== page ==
How does Australia fare?

Australia was ranked as the seventh-strictest country for road rules (with an index score of 5.32), sitting close to the middle of our ranking. Australia was ranked just behind New Zealand but ahead of Germany in terms of strictness. Australia’s speed limits are not as high as many countries on the list but are still far from the lowest. Also, there were far fewer seatbelt exemptions for drivers than many other countries on the list.

Blood alcohol limits in Australia are also in the middle of the pack, at 0.05BAC, and hands-free use of a mobile phone for calls, navigation and music is allowed, which was the case for almost all countries on the list bar Denmark and France.

New Zealand is considered stricter for road rules than Australia by virtue of the fact that the vast majority of highway speed limits are capped at 100km/h (with a few exceptions), while 110km/h is more common across most of Australia.

How disobeying the road rules can impact your car insurance

Compare the Market’s General Manager of General Insurance, Adrian Taylor, notes that drivers who don’t follow their country’s road rules may risk their car insurance premiums increasing.

“Not only do you risk seriously hurting yourself and others, getting fined or losing points on your licence, you may find that your car insurance policy becomes more expensive if you break the rules or engage in dangerous driving habits,” Taylor says.

“Car insurance companies take a number of factors into account when pricing policies, and your driving history is one of them. A history of traffic violations may cause your insurer to increase your premiums, or they may decide to not to renew your policy.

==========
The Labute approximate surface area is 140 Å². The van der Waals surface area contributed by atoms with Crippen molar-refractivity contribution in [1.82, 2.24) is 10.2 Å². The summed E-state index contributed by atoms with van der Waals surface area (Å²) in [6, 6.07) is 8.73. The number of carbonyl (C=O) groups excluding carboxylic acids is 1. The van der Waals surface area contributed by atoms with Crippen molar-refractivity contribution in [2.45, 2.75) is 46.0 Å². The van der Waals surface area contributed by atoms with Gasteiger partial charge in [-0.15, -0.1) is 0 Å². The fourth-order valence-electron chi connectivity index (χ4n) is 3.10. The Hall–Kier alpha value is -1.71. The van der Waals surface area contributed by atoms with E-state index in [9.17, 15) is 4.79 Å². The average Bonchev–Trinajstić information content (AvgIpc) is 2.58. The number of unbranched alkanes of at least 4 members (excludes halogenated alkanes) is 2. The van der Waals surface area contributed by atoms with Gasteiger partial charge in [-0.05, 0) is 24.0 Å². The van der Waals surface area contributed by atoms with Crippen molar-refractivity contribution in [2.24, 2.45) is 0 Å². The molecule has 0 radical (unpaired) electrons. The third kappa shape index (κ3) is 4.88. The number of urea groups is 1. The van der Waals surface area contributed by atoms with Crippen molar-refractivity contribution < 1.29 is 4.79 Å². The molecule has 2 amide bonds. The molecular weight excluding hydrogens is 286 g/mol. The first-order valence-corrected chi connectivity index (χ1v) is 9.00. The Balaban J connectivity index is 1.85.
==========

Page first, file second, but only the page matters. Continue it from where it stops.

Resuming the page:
“It’s also important to be honest and accurately disclose your info when buying car insurance in the first place. If you don’t and get caught out later, it could affect the outcome of a claim,” Taylor explains.

“You should always read the Product Disclosure Statement before you buy for details about your duties to not misrepresent, what you’re covered for and what you won’t be covered for.”


To calculate the index, we gathered data for 17 countries, focusing on blood alcohol limits, highway speed limits, residential speed limits and rural speed limits, mobile phone restrictions and seatbelt laws. For each of these six scores, all 17 countries were given a score between 0 and 10, based on their performance in relation to each other.

For mobile phones, restrictions were given a score out of five based on the number of restrictions. These were: whether hands-free is allowed, the use of GPS navigation, music, holding in the hand and using other functions (texting, games, videos etc). If a country had no restrictions they received a score of zero, and if none were allowed the nation received a score of five (most countries ban holding phones in the hand and using other functions while driving, so scored two out of five).